‘The BBC disappearing up its own fundament’: Boris Johnson attacks ‘complete nonsense’ over claims broadcaster’s chairman helped him secure an £800k loan while he was PM – as Richard Sharp orders review into how he was given his job
- Boris Johnson hits out at ‘nonsense’ claims BBC chairman helped him get loan
- Richard Sharp reported to have held talks about arranging guarantee for £800k
- Discussions said to have taken place just weeks before Mr Sharp was appointed
Boris Johnson today hit out at ‘complete nonsense’ over claims the BBC chairman helped him secure a £800,000 loan while he was prime minister.
The former premier said the reports about Richard Sharp’s involvement were ‘just another example of the BBC disappearing up its own fundament’.
Mr Johnson, who has returned to London after a weekend trip to Ukraine, also insisted Mr Sharp ‘knows absolutely nothing about my personal finances – let me tell you that for 100 per cent ding dang sure’.
It has been reported that Mr Sharp was involved in talks about how to arrange a loan guarantee for Mr Johnson in November and December 2020.
The discussions are said to have taken place just weeks before the then-PM recommended Mr Sharp for the role as BBC chairman.
Mr Sharp, a former Goldman Sachs banker and an ex-adviser to current PM Rishi Sunak when he was Chancellor, today ordered a review into his appointment as head of the broadcaster.
In a statement, he admitted the row had become a ‘distraction’ for the BBC but insisted he had been given the BBC chairmanship ‘on merit’.
Boris Johnson hit out at ‘complete nonsense’ over claims the BBC chairman helped him secure a £800,000 loan while he was prime minister
It has been reported that Richard Sharp was involved in talks about how to arrange a loan guarantee for Mr Johnson in November and December 2020
The discussions are said to have taken place just weeks before the then-PM recommended Mr Sharp for the role as BBC chairman
Mr Johnson is reported to have secured a loan of up to £800,000 in late 2020 at a time when he faced financial troubles over divorce payments, childcare costs and bills for the refurbishment of his Downing Street flat.
According to The Sunday Times, Sam Blyth, a multimillionaire Canadian businessman and distant cousin of Mr Johnson, raised the idea of acting as the PM’s guarantor and asked Mr Sharp, an old friend, for advice on the best way forward.
The newspaper claimed that Mr Sharp later discussed the matter with Cabinet Secretary Simon Case, while Mr Johnson, Mr Sharp and Mr Blyth are all said to have had a private dinner at Chequers before the loan was finalised.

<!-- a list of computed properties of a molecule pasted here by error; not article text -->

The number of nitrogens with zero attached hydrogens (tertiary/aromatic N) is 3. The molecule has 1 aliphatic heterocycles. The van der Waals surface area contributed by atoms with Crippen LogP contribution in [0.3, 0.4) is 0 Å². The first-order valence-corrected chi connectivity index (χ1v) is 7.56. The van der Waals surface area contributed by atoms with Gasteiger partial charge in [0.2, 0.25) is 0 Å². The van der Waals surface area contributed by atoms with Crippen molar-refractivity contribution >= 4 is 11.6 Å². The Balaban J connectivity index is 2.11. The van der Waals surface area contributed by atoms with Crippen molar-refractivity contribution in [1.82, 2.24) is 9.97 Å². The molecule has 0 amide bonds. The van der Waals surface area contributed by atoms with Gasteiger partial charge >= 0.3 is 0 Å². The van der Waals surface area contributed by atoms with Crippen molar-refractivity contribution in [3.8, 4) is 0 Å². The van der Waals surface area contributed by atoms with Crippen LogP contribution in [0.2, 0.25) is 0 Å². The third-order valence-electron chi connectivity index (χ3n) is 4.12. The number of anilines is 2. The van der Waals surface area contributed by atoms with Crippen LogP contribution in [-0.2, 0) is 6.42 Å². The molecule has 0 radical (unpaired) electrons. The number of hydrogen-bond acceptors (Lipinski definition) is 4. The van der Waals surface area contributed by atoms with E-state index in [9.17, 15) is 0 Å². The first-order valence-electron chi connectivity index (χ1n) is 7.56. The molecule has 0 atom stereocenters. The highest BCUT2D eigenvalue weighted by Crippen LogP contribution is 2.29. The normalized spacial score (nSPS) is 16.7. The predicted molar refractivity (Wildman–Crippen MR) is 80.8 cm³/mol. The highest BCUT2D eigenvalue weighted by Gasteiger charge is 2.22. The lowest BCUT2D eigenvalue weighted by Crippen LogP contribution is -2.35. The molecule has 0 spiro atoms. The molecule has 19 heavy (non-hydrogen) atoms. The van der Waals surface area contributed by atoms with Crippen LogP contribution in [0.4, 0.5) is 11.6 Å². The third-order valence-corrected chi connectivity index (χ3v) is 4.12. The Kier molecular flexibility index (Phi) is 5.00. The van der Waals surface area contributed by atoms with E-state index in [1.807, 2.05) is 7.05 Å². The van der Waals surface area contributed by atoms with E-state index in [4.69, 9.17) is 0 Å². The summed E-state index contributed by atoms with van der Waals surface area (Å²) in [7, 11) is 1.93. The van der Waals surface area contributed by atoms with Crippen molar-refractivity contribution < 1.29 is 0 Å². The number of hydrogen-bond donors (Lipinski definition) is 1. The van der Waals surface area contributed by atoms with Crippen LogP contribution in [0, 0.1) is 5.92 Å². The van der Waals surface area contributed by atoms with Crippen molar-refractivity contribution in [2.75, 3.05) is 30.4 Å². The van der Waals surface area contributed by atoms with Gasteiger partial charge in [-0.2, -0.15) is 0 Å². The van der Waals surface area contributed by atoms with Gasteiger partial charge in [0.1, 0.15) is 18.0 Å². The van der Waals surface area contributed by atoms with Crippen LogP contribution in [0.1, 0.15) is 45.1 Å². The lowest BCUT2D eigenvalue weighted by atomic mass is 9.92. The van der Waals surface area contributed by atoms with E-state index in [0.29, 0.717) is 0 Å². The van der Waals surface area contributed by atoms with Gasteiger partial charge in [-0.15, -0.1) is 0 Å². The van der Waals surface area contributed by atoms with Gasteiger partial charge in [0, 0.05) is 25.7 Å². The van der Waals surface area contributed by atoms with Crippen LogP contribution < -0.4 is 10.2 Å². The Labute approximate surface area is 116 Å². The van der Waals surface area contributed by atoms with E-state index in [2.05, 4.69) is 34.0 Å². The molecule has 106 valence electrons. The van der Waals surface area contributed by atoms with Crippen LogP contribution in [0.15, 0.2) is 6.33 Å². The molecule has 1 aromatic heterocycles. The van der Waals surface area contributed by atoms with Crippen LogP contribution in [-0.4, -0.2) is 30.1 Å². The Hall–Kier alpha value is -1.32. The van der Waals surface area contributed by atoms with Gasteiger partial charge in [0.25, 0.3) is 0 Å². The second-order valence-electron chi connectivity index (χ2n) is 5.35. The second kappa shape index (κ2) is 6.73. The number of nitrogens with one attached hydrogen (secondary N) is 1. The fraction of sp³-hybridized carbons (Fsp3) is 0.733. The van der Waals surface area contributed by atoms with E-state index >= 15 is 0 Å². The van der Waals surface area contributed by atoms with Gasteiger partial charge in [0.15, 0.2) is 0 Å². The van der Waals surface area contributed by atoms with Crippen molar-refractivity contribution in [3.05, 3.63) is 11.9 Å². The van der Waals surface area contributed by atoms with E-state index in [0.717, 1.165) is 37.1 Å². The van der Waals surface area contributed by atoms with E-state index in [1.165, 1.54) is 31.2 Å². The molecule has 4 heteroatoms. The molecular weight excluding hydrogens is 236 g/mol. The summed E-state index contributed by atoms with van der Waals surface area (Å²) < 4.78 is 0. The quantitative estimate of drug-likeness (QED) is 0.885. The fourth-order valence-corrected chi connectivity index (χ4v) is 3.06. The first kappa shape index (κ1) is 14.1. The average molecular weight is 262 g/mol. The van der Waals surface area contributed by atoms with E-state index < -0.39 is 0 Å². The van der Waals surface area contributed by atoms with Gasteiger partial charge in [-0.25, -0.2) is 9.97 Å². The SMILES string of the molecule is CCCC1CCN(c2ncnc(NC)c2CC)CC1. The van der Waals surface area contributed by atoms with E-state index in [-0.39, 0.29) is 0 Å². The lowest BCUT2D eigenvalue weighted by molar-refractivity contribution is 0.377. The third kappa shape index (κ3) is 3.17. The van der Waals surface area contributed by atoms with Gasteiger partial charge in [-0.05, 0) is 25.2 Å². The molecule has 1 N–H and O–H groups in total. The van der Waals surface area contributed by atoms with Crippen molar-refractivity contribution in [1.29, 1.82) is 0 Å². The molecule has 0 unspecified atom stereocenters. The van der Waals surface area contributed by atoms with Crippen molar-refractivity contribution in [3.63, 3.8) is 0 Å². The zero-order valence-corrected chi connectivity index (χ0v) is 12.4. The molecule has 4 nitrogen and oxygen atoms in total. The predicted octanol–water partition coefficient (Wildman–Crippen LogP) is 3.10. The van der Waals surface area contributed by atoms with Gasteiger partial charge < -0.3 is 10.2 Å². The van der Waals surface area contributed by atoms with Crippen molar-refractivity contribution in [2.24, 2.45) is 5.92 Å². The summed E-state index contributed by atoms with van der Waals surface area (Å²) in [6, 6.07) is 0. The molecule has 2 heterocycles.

Labour have called for a probe into Mr Sharp’s subsequent appointment as BBC chairman – a role he is said to have already applied for before entering talks about Mr Johnson’s loan – in January 2021.
Asked about the reports this morning, Mr Johnson told Sky News: ‘This is a load of complete nonsense, absolute nonsense.
‘Let me just tell you, Richard Sharp is a good and a wise man but he knows absolutely nothing about my personal finances, let me tell you that for 100 per cent ding, dang sure.
‘This is just another example of the BBC disappearing up its own fundament.’
Mr Sunak was also quizzed about the row during a visit to a hospital in Northamptonshire this morning.
The PM, who is also facing questions about the tax affairs of Tory party chairman Nadhim Zahawi, insisted Mr Sharp went through a ‘rigorous’ and ‘independent’ appointments process before becoming BBC chairman.
‘This appointment was obviously made by one of my predecessors before I became PM,’ Mr Sunak said.
‘The appointments process itself for appointing the BBC chairman is a rigorous process, it is independent, there are two stages to it, it is transparent and published online.
‘Mr Sharp’s appointment went through that full process.’
But Mr Sharp himself has asked for a scrutiny panel to examine potential conflicts of interest over his role in helping Mr Johnson securing a loan.
Mr Johnson insisted Mr Sharp ‘knows absolutely nothing about my personal finances – let me tell you that for 100 per cent ding dang sure’
Rishi Sunak, speaking on a visit to a hospital in Northamptonshire, insisted Mr Sharp went through a ‘rigorous’ and ‘independent’ appointments process before becoming BBC chairman
In a statement reported by the BBC, Mr Sharp acknowledged ‘distractions such as this are not welcome’ and said he had asked the nominations committee of the BBC board to look at the matter.
‘We have many challenges at the BBC and I know that distractions such as this are not welcome,’ he said.
‘Our work at the BBC is rooted in trust. Although the appointment of the BBC chairman is solely a matter for the Government… I want to ensure that all the appropriate guidelines have been followed within the BBC since I have joined.
‘The nominations committee of the BBC board has responsibility for regularly reviewing board members’ conflicts of interest.’
The BBC reported that Mr Sharp ‘has agreed with the board’s senior independent director that the committee shall look at this when it next meets and, in the interests of transparency, publish the conclusions’.
Labour’s shadow culture secretary Lucy Powell yersterday wrote to William Shawcross, the commissioner for public appointments, to ask him to investigate the appointment process for Mr Sharp.
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